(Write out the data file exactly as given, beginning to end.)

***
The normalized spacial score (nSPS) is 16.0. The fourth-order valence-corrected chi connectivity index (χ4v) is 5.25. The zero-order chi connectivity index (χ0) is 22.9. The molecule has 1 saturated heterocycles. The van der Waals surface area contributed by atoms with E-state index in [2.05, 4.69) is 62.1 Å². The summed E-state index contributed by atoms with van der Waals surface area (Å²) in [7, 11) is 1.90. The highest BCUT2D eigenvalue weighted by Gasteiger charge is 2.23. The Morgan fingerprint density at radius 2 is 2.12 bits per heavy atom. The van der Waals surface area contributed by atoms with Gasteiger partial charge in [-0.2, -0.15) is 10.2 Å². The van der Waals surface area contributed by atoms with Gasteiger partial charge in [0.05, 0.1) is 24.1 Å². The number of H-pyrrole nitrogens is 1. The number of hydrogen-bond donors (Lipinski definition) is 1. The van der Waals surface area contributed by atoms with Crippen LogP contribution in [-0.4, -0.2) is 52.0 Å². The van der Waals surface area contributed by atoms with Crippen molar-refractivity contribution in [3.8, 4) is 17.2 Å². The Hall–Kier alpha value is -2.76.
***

The normalized spacial score (nSPS) is 16.0. The fourth-order valence-corrected chi connectivity index (χ4v) is 5.25. The zero-order chi connectivity index (χ0) is 22.9. The molecule has 1 saturated heterocycles. The van der Waals surface area contributed by atoms with E-state index in [2.05, 4.69) is 62.1 Å². The summed E-state index contributed by atoms with van der Waals surface area (Å²) in [7, 11) is 1.90. The highest BCUT2D eigenvalue weighted by Gasteiger charge is 2.23. The Morgan fingerprint density at radius 2 is 2.12 bits per heavy atom. The van der Waals surface area contributed by atoms with Gasteiger partial charge in [-0.2, -0.15) is 10.2 Å². The van der Waals surface area contributed by atoms with Gasteiger partial charge in [0.05, 0.1) is 24.1 Å². The number of H-pyrrole nitrogens is 1. The number of hydrogen-bond donors (Lipinski definition) is 1. The van der Waals surface area contributed by atoms with Crippen LogP contribution in [-0.4, -0.2) is 52.0 Å². The van der Waals surface area contributed by atoms with Crippen molar-refractivity contribution in [3.8, 4) is 17.2 Å². The Hall–Kier alpha value is -2.76.